Missoula graduation

Hellgate’s class of 2016 throws their mortar boards in the air after graduating last spring.

Missoula County Public Schools' graduation rate dipped by less than a percentage point last year, and while its dropout rate rose to the highest in years, school officials say it could be an anomaly or an error.

Statewide, high school graduation rates also fell last year after increasing each year since 2011, according to the Office of Public Instruction. The rate fell from 86.04 percent in 2015 to 85.6 percent last year – which is still the second highest since OPI began measuring the statistic in 2000.

MCPS' graduation rate dipped slightly from 89.22 percent in 2015 to 88.36 percent last year, though its three class AA schools – Big Sky, Hellgate and Sentinel – still held the highest of all AA school district graduation rates in the state.

  • Billings: 83.57 percent
  • Bozeman: 84.33 percent
  • Butte: 81.88 percent
  • Flathead: 86.7 percent
  • Great Falls: 83.42 percent
  • Helena: 85.71 percent
  • Missoula: 88.36 percent

Superintendent Mark Thane said that 0.86 percent decline measures out to about seven students.

MCPS high schools' 2016 graduation rates were:

  • Big Sky: 86.94 percent (from 86.06 percent in 2015)
  • Hellgate: 87.46 percent (from 88.5 percent in 2015)
  • Seeley-Swan: 90.63 percent (from 100 percent in 2015)
  • Sentinel: 90.73 percent (from 91.96 percent in 2015)

Sentinel had the highest graduation rate of all class AA schools in the state.

While Seeley-Swan's graduation rate dropped nearly 10 percent, smaller high schools' graduation rates fluctuate more than larger schools as a shift in one or two students can dramatically impact the outcome. Twenty-eight graduated from Seeley last year.


Frenchtown is celebrating the highest graduation rate of all class A schools – not only that, but the highest of all AA schools – at 100 percent. It comes from, in essence, a "wraparound" feel at the high school, said superintendent Randy Cline.

"It's the whole idea of a school within a school," Cline said, particularly of the advisory periods that connect smaller groups of students with a teacher. "You have your high school, but then you create small communities, small pockets where students fit in to help them succeed."

Students meet with their assigned teacher during advisory periods to talk about concerns, their grades and anything going on in their lives. The idea is to build that relationship with an adult who wants to see them succeed, "to keep students from slipping through the cracks."

Frenchtown's dropout rate is also on the decline. It dropped from 4.09 percent in 2012 to 3.39 percent last year.

The school district is in the second year of its strategic plan implementation, one of the goals being student success. To that end, Frenchtown has several programs to guide students toward graduation and beyond. There's an alternative school; Jobs for Montana's Graduates, a state-funded program to develop students' life and job skills; credit recovery through the Montana Digital Academy; efforts to give eighth-graders a smooth transition to high school; and counselors working closely with students.

"Whenever you talk about the graduation rate, if you're going to point students toward graduation, that starts in kindergarten," Cline said. "It's not just something that the high school or junior high are doing. It's K-12. It's just a philosophy we have of every student is important, and we want every student to succeed."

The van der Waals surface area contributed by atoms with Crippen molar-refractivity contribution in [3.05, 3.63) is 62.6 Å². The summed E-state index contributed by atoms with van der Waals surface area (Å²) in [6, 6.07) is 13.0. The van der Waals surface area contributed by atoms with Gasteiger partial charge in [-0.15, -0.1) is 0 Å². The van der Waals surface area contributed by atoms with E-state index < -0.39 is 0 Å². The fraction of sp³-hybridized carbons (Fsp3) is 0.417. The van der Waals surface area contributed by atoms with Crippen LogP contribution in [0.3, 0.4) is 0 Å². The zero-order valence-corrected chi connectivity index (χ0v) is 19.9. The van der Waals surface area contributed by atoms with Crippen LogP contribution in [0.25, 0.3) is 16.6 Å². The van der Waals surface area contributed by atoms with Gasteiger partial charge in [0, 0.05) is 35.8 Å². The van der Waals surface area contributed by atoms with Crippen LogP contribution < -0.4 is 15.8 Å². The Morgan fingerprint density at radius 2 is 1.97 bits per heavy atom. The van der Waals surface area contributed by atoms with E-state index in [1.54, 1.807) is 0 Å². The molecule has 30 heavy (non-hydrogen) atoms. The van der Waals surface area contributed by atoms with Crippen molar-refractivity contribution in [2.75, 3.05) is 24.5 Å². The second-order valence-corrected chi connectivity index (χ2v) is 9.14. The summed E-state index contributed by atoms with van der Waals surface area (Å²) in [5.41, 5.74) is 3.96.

The state's dropout rate also dropped slightly, from 3.4 percent in 2015 to 3.39 percent last year.

But the rate rose in MCPS. After a low dropout rate in 2015 (1.89 percent), MCPS saw its highest dropout rate in years in 2016 (3.18 percent).

Thane wonders if it's due to a number that jumped out at him when they were counting kids in August 2015. That month, there were 26 kids who didn't return after the summer. That's compared to six in 2014 and eight in 2016.

Kids don't return to school for a variety of reasons. They could have moved, dropped out, or switched districts but haven't requested a records transfer yet. When they're not at school in August, though, they're counted as dropouts.

"Either it was an anomaly and we had a huge number of kids who dropped out or moved and we have no idea where they are, or some of those were likely dropouts in May or June in 14-15 who were not captured then and showed up in the August 2015 report," Thane said.

And while dropouts are important to MCPS, Thane said they focus more on the graduation rate "because a lot of kids that do drop out at one point or another, we continue to reach out to them and try to draw them back in to Willard or credit recovery."

So while a student may have counted as a dropout one year, if they returned for a fifth year and finished, for example, they would count as a "completer."

MCPS' high schools had an 88.36 percent graduation rate last year, compared to an 89.02 completion rate.

"Since they're not on-time graduates, they're not counted as graduates ... but they are counted in the completion rates," Thane said. "This year we have a couple of kids for whom we extended their enrollment this first semester of the year. We don't get funding from the state for 19-year-olds, unfortunately, but we felt it was important to extend that opportunity for those students to complete the requirements."

Billings Gazette reporter Matt Hoffman contributed to this report.

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